PhD Studentships

The Centre offers a number of four-year PhD studentships, funded by Cancer Research UK, that are designed to give students an opportunity to complete a PhD in one of its wide range of excellent research labs. These provide students with a generous stipend of £19,000 per year (to cover their living expenses) plus their university matriculation fees and some lab running expenses. Studentships are open to graduates with a very good degree in a life sciences subject, who have an aptitude for experimental work. Studentships typically start in October each year with the call for applications opening in October/November of the preceding year.

Applications are invited from outstanding candidates to join a Cancer Research UK funded PhD programme at the Edinburgh Cancer Research Centre, CRUK Beatson Institute and the Institute of Cancer Sciences, University of Glasgow. These are funded by the Cancer Research UK Scotland Centre, a joint initiative between Edinburgh and Glasgow which brings together cancer scientists and clinicians from across the Universities of Edinburgh and Glasgow, delivering outstanding cancer research and improved patient care. The Cancer Research UK PhD programme is integrated into the research activities of the Centre with over 80 principal investigators contributing to this cross-disciplinary programme spanning from fundamental science to translational research. Research projects benefit from state-of-the art facilities for genomics, mass spectrometry, advanced microscopy, single cell technologies, and from advanced computational and informatics capabilities.

Application procedure

Up to 3 studentships are available to start in September 2022 for outstanding applicants with a stipend of £19,000 p/a. These are funded by the CRUK Scotland Centre, a joint initiative between Edinburgh and Glasgow. Successful students will be registered for their degree in either Glasgow or Edinburgh, depending on the project they apply for.

We are looking for students with a very good degree in a Life Sciences subject and an aptitude for experimental work, who are also highly committed to pursuing a PhD and a career in cancer research. You should hold at least an upper second-class degree in a relevant subject and comply with English language requirements.

All applications will be administered centrally via the University of Edinburgh, please apply on the link below – this includes Glasgow-based projects with Glasgow-based supervisors:

Closing date: 27 May 2022

Interviews are expected to be held week beginning 27 June.

Applications are open to all individuals irrespective of nationality or country of residence.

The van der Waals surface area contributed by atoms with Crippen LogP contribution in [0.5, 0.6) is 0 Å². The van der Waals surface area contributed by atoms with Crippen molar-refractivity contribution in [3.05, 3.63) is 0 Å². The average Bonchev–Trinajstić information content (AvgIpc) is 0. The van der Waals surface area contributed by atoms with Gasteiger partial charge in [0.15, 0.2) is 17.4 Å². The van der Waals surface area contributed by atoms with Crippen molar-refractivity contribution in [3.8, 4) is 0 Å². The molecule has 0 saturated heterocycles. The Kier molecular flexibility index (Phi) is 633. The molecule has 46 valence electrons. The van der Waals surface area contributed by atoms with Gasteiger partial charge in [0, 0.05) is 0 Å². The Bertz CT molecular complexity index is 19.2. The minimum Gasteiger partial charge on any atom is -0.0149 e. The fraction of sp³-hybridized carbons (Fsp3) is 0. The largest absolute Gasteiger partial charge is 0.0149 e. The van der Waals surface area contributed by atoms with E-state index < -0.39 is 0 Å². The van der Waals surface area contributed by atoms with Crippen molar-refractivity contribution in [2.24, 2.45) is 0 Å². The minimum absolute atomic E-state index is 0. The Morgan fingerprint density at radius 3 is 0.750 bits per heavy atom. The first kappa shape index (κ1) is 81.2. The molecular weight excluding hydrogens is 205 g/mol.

A multimodal deep learning model to predict individual cancer patient survival probabilities

Dr Peter Hall, Dr Colin McLean, Professor Joanne Edwards

Preclinical investigation of novel super-selective mTOR inhibitors in colorectal cancer

Dr Asier Unciti-Broceta, Professor Owen Sansom, Professor Margaret Frame

Targeting Integrin Linked kinase (ILK) in Glioblastoma

Professor Neil Carragher, Dr Joanna Birch, Professor Margaret Frame

The role of dynamic changes in proteome in pancreatic cancer initiation

Dr Simon Wilkinson, Professor Jennifer Morton, Professor Sara Zanivan

Differential growth factor pathways in mesothelioma subtypes

Prof Daniel J. Murphy and Dr Luke Boulter

Exploiting metabolic vulnerabilities induced by dietary restriction as novel therapies for infant leukaemia

Professor Christina Halsey and Professor Katrin Ottersbach

Professor Christina Halsey and Professor Katrin Ottersbach

Understanding the pro- and anti-tumour functions of IFNγ-producing γδ T cells

Dr Seth Coffelt and Dr Kevin Myant

Elucidating the role of primary and secondary senescence in liver cancer

Dr Kristina Kirschner, Dr Tom Bird, Professor Stuart Forbes

Understanding the role of IKKa in the tumour microenvironment and establishing it as a novel therapeutic target in colorectal cancer

Professor Joanne Edwards, Dr Lesley Stark, Dr Nigel Jamieson

Development of cellular and tissue segmentation algorithms within the digital pathology platform QuPath for accurate assessment of mIF across a breadth of solid tumours.

Professor John Le Quesne, Dr Peter Bankhead, Professor Joanne Edwards

Investigating the Role of Tertiary Lymphoid Structures in Tumour-Mediated Immunosuppression in pancreaticobiliary cancer employing spatial biology characterisation.

Dr Nigel Jamieson, Dr Peter Bankhead, Professor John Le Quesne

Dissecting the role of Activin signalling in Pancreatic Ductal Adenocarcinoma

Professor Jennifer Morton, Dr Alan Serrels, Professor Gareth Inman